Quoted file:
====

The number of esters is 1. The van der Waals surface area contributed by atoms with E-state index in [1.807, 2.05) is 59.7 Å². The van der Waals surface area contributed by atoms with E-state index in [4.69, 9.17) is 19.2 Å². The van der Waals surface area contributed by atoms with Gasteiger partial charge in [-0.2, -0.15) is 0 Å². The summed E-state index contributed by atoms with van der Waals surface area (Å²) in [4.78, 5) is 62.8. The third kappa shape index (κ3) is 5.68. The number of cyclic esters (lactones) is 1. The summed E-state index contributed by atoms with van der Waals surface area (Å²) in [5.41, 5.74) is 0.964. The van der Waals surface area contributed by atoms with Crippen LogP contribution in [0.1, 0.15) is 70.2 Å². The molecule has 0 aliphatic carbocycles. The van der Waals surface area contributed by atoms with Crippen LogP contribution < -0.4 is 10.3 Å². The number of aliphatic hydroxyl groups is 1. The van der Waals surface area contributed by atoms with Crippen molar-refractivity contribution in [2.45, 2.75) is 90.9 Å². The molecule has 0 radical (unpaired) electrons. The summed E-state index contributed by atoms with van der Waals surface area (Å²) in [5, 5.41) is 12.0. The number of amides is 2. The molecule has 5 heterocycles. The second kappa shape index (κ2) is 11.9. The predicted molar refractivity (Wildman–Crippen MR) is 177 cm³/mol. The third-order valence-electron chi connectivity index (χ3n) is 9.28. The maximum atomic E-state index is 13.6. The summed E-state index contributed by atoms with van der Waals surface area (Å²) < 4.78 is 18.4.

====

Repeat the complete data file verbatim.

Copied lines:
The number of esters is 1. The van der Waals surface area contributed by atoms with E-state index in [1.807, 2.05) is 59.7 Å². The van der Waals surface area contributed by atoms with E-state index in [4.69, 9.17) is 19.2 Å². The van der Waals surface area contributed by atoms with Gasteiger partial charge in [-0.2, -0.15) is 0 Å². The summed E-state index contributed by atoms with van der Waals surface area (Å²) in [4.78, 5) is 62.8. The third kappa shape index (κ3) is 5.68. The number of cyclic esters (lactones) is 1. The summed E-state index contributed by atoms with van der Waals surface area (Å²) in [5.41, 5.74) is 0.964. The van der Waals surface area contributed by atoms with Crippen LogP contribution in [0.1, 0.15) is 70.2 Å². The molecule has 0 aliphatic carbocycles. The van der Waals surface area contributed by atoms with Crippen LogP contribution < -0.4 is 10.3 Å². The number of aliphatic hydroxyl groups is 1. The van der Waals surface area contributed by atoms with Crippen molar-refractivity contribution in [2.45, 2.75) is 90.9 Å². The molecule has 0 radical (unpaired) electrons. The summed E-state index contributed by atoms with van der Waals surface area (Å²) in [5, 5.41) is 12.0. The number of amides is 2. The molecule has 5 heterocycles. The second kappa shape index (κ2) is 11.9. The predicted molar refractivity (Wildman–Crippen MR) is 177 cm³/mol. The third-order valence-electron chi connectivity index (χ3n) is 9.28. The maximum atomic E-state index is 13.6. The summed E-state index contributed by atoms with van der Waals surface area (Å²) < 4.78 is 18.4.